There’s been a lot of debate lately about using the “F” word.
Do I personally call myself a foodie? Truth be told, no. Like many others, I think the term has somewhat of an elitist, exclusive connotation at times, and I would prefer to just say that I have a passion for food, cooking, eating, and all that lays in-between. However, it’s really a matter of social semantics than it is the definition of the word itself. After all, according to the Oxford Dictionary, a foodie is nothing more or less than a person with a particular interest in food. For all intents and purposes, I fit that label quite well.
And just like the term “sports fan”, “foodie” should simply be used to express a state of curiosity and excitement aroused by something specific. To me, there’s no problem with identifying yourself with that which interests you, and trying to group yourself in with others who share that passion. There isn’t one person on earth who doesn’t do that.
However, I have seen all too many times the self-proclaimed “foodie” dismiss someone’s proud meal for almost inconceivable reasons. I never use truffle oil, only real truffles! You should only buy grass-fed, organic beef. Your steak isn’t cooked right. Your plating is terrible. My problem with this is that the implication is that someone is wrong for how they enjoy their food. People are made to feel guilty or inadequate for their culinary adventures instead of being commended for their attempts. Helpfulness takes a second hand to snootiness and snobbery and the chance to propel yourself above someone else.
Unless you’re in a food competition, I just don’t vibe well with that.
That’s certainly not to say that all foodies are like that. Not at all. However, there are enough that I try to politely back away from using the label. But am I not a foodie? That, too is hard to say. Who, realistically, is not a foodie? Does every person not house some sort of particular interest in food?
Realistically, food and our relationship with it is one of the most consuming aspects of what it means to be human. Our health, our happiness, our cultures, our economy, and our self-perception are all greatly influenced by what we eat. Food not only sustains life, it defines a large part of it.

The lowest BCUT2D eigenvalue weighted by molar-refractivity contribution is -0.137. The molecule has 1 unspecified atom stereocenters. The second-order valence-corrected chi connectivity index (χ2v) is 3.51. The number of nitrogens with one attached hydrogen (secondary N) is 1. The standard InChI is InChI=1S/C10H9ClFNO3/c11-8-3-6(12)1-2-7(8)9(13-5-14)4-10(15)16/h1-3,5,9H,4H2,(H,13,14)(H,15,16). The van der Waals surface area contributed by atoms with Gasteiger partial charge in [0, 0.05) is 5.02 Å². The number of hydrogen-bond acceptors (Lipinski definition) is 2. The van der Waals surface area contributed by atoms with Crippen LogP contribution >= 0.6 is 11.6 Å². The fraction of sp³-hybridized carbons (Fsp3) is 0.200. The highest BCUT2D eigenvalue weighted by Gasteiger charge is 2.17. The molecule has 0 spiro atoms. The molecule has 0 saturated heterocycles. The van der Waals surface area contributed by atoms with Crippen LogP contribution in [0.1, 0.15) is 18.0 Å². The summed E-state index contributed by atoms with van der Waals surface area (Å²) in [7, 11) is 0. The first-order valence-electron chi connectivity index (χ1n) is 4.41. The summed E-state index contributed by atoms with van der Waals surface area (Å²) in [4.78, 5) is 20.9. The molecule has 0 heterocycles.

So what is the line between a foodie and a not-foodie?
Is it the nutritious value of the food we eat?
Is it the frequency with which we are willing to spend large amounts of money on expensive ingredients or the trendiest restaurants?
Is it the complexity of the dishes we prepare or order?
If it is any of those things, then I want no part of it. After all, the best food is often simple food. (Like these Marinated Antipasto Skewers, hello!)
But if being a foodie truly implies the simple desire to learn about and experiment with flavors, textures, ingredients, cuisines, or techniques, then I suppose I don’t mind it. If being a foodie means appreciating the perfect balance of a crisp grape tomato against a soft, fresh ball of mozzarella, then it’s not that bad. If being a foodie means going out of your way to try and invent new ways to enjoy old recipes, like by threading that Antipasto salad onto skewers, then I’ll accept it.
But in case it doesn’t, for now, please don’t call me the “F” word.
Marinated Antipasto Skewers
Antipasto salad gets a makeover with these delicious marinated skewers! With tortellini, mozzarella, grape tomatoes, salami, and sopressata, Marinated Antipasto Skewers are sure to be a favorite at your next get-together.
- 1 lb mozzarella balls
- 1 lb tortellini, cooked according to package directions
- 3 tablespoons extra virgin olive oil
- 1 teaspoon fresh thyme
- 1 teaspoon finely chopped fresh rosemary
- 1 teaspoon chopped fresh oregano
- 1/4 teaspoon red pepper flakes
- Kosher salt and freshly ground pepper, to taste
- 1 stick genoa salami, sliced and halved
- 1 stick sopressata, sliced and halved
- 1 pint cherry tomatoes
- Curly parsley or basil, to garnish
- In a large bowl, add the first 8 ingredients. Mix to ensure that everything is well-combined. Cover and marinate for at least 2 hours, or overnight.
- On a bamboo skewer, add the marinated mozzarella and tortellini, the salamis, and the tomatoes in whatever order you’d like.
- In between each skewed piece, place a bit of parsley or basil to garnish.
- Serve immediately or refrigerate until 20 minutes before serving, then bring to room temperature.
What do you think of the term “foodie”? Let me know in the comments!
These look fantastic can’t wait to make them